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  1. ArchDaily
  2. Projects
  3. Schools
  4. United States
  5. SOM
  6. 2006
  7. St. Albans School / Skidmore, Owings & Merrill

St. Albans School / Skidmore, Owings & Merrill

  • 01:00 - 12 December, 2009
St. Albans School / Skidmore, Owings & Merrill
St. Albans School / Skidmore, Owings & Merrill, © Unknown photographer
© Unknown photographer

© Unknown photographer © Unknown photographer © Unknown photographer © Unknown photographer +23

  • Location

    Mount St. Albans, D.C.
  • Architect in Charge

    Skidmore, Owings & Merrill
  • Project Year

  • Photographs

From the architect. In 2006, with its centennial approaching, St. Albans School, a private boys’ school founded in 1909, decided to embark upon its first new construction project in nearly 30 years. The institution hired Skidmore, Owings & Merrill (SOM) to complete a 25,000-square-foot expansion and 30,00-square-foot of renovations to provide a student center, new classrooms, faculty offices, library and auditorium. The school, which had developed slowly over the years and did not follow a rational plan, also hoped that the architects could create a cohesive linkage between four of its existing buildings.

SOM looked to St. Albans’ context for inspiration. The school is located on Mount St. Albans, which is the highest elevation in the D.C. area, and on the grounds of the National Cathedral, which were designed by Frederick Law Olmsted, Jr. The landscape architect conceived of the cathedral’s surroundings as a cathedral close, outlining a network of garden walkways that he called “pilgrim paths.” These paths guide visitors slowly up the forested hill, revealing framed views of important D.C. landmarks along the way before terminating at the cathedral.

SOM developed an architectural language around the idea of Olmsted’s paths, creating a series of interior and exterior passages that rise 60 feet, joining St. Albans’ lower campus with its main entrance above. Along this route, , there are gathering areas, whether within enclosed, cantilevered volumes or open-air terrace, offering views of the surroundings and the major landmarks of the Nation’s Capitol. The new extension, at the heart of the campus, seamlessly interconnects disparate internal floor levels and external public spaces, creating better physical and visual connections to the Cathedral, enhancing views to central Washington, and improving circulation sequences. The design shuns the typical campus architecture of enclosed quads in favor of interconnectivity with the landscape.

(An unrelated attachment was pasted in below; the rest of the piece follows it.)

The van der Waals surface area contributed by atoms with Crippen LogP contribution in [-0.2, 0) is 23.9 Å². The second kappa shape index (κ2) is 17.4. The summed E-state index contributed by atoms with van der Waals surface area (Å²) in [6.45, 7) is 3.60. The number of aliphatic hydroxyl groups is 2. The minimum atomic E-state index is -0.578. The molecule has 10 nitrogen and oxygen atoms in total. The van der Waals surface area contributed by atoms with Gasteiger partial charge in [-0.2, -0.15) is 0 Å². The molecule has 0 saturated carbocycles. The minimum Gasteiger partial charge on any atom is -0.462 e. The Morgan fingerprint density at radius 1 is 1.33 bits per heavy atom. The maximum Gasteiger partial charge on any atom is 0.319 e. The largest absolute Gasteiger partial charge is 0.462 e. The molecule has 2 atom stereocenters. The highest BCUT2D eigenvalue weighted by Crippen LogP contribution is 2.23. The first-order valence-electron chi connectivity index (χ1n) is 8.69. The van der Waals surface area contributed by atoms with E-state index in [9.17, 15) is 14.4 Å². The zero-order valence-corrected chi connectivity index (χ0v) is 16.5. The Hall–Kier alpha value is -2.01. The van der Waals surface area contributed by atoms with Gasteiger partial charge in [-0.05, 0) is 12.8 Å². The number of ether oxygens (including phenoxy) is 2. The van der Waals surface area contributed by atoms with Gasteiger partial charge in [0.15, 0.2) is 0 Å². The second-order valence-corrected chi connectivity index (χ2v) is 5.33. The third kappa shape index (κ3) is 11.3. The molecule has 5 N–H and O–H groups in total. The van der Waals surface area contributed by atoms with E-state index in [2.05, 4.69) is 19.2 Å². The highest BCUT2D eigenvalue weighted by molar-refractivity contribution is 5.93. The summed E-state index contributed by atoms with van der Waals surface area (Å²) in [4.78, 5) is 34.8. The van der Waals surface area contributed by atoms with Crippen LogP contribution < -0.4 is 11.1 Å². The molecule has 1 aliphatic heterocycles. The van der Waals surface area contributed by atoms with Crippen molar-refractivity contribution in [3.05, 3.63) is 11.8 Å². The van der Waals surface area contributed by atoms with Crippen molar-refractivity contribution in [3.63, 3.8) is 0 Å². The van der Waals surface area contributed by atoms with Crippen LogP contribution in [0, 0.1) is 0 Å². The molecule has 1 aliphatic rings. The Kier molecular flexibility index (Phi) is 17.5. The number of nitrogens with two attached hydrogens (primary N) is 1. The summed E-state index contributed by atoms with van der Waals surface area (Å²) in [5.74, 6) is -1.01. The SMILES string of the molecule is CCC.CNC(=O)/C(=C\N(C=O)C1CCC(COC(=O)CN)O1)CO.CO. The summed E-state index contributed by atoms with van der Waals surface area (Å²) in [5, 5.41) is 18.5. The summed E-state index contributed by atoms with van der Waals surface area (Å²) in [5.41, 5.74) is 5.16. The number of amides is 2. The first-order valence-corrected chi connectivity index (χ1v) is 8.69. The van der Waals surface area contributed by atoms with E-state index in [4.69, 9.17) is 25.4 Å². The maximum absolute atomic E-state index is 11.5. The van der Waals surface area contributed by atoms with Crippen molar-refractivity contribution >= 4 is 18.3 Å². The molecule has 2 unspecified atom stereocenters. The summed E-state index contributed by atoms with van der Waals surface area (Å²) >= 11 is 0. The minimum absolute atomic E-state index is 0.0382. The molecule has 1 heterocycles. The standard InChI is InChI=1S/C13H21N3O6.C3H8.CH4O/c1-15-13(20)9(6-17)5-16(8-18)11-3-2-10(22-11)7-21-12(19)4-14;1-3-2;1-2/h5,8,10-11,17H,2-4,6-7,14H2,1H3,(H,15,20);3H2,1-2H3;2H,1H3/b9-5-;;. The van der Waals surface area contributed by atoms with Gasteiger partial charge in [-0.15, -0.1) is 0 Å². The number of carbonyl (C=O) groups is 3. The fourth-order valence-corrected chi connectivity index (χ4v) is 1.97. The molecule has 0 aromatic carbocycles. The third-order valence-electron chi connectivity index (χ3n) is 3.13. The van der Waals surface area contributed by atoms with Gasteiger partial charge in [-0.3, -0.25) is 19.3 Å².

© Unknown photographer
© Unknown photographer

The new building itself, known as Marriott Hall, is a three-story modernist building that also very carefully establishes a familial relationship to the neo-Gothic architecture of the existing campus. SOM accomplished this by cladding much of the exterior with a blue stone that closely resembles the Potomac stone used in the original 1909 buildings. Terraced walkways provide places for students to gather and interact on campus, an important part of the institution’s educational philosophy. They also provide direct egress from the building at multiple levels, allowing SOM to forgo fire doors and stairs.